- Page 1 HTC Desire 500
- Page 2 Software and Performance
- Page 3 Camera
- Page 4 Battery Life, Call Quality and Verdict
- Nice, classy design
- Bright and clear screen
- Decent general performance
- Camera slightly inconsistent
- Battery life a little weak
- Mediocre built-in speaker
- Review Price: £230.00
- 4.3-inch, 480 x 800 screen; 4GB storage; Qualcomm Snapdragon 200, 1.2GHz quad-core; 8MP rear camera with LED flash and autofocus; 1.6Mp front camera; microSD card slot; 1,800mAh battery; 123g
What is the HTC Desire 500?
The HTC Desire 500 is HTC’s new mid-range phone, available for around £200 SIM-free, £180 on pre-pay and from £17 or so a month on contract. It has a 4-inch screen, a decent overall spec and a design that far exceeds what we’re used to at this price.
On paper it’s a very promising phone, though like most mid-range phones it now has the formidable Nexus 5 to contend with, which – although £100 more – is a tempting alternative given it’s only £3 a month more on contract. Can the HTC compete?
Watch our HTC Desire 500 video review:
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HTC Desire 500: Design & Features
We like the look of the HTC Desire 500. It comes in three flavours: all black, white with red trim and white with blue trim. Ours is the white and red variant, but each has its charm and the build quality and feel of the phone in the hand are very reassuring. It’s plastic, but it feels sturdier and pricier than the Samsung Galaxy S4, though we’re not sure if this reflects well on the HTC or badly on the Samsung. Probably the latter.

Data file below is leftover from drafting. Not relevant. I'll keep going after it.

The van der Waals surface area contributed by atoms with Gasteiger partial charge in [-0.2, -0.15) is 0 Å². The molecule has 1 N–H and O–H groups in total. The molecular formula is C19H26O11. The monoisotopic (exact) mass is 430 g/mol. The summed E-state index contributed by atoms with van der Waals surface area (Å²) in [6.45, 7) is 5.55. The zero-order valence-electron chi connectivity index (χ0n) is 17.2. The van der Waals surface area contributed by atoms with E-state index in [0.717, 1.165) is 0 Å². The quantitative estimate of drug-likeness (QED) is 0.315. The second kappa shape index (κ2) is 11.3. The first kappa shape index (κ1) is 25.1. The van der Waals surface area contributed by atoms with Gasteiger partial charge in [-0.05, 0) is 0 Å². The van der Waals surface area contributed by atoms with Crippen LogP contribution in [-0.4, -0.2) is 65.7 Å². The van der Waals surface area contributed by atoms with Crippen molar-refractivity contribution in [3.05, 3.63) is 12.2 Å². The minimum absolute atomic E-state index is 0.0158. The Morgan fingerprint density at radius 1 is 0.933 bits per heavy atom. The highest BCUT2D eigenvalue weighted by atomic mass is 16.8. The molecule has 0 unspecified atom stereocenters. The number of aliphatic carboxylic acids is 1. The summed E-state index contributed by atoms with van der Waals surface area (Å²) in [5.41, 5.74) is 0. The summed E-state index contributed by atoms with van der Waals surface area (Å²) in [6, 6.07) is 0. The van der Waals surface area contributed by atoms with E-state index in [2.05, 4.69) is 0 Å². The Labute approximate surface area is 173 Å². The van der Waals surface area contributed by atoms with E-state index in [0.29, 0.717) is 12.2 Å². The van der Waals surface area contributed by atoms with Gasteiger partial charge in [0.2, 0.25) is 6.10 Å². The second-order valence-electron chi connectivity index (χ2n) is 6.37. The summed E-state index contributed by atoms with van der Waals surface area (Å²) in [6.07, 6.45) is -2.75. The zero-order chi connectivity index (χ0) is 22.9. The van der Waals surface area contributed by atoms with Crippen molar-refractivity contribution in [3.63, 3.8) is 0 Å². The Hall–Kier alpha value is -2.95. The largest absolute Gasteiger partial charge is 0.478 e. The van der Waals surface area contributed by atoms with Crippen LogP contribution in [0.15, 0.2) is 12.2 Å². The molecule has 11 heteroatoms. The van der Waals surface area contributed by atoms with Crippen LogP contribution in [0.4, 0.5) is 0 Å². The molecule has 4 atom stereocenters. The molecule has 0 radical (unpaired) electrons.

In any case, it’s a classy, svelte and light phone (just 123g) with no annoying protrusions or sharp corners. The only physical buttons are the power/hold button at the top and volume controls on the right. If we have a criticism of the Desire 500’s design it’s that the volume buttons are hard to locate by feel alone, but it’s not a serious problem and we rather like the way they’re integrated into the coloured trim, visually.
The only visible connection is the standard miniUSB charging port, but prise off the back and you’ll find a microSD card slot. It’s a necessity given there’s only 4GB onboard, of which just over 3GB is already accounted for before you install any apps.
Wireless connectivity is well catered for thanks to Wi-Fi (802.11n), GPS/AGPS, Bluetooth 4.0, the latter being an impressive addition at this price. There’s no space for NFC, but that’s hardly a dire omission. That it runs Android 4.1.2 means the Desire 500 is a little behind the times, though this shouldn’t put off the average buyer.
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HTC Desire 500: Screen Quality
Neither should the screen, which is a decent effort. Its 800 x 480 resolution falls short of the pixel squeezing feats of the Samsung Galaxy S4 (440 ppi) or Nexus 5 (445 ppi), but the smaller 4.3-inch frame ensures a reasonable 217 pixels per inch (ppi). You’ll see a little fuzziness around text when viewed close-up, but held at a reasonable distance the HTC Desire 500’s screen looks good enough.
This is helped by the exceptional brightness and contrast for a phone at this price. The brightness is a particular highlight, no doubt due to the use of an LCD screen as opposed to the AMOLED type seen on some high-end phones. This peak brightness really helps when outdoors, where the Desire 500’s screen is easier to use than many cheap phones.
Colour and contrast, meanwhile, don’t reach the heights of an AMOLED screen, but are very good for a phone at this price. You’ll have no complaints when viewing photos or watching videos.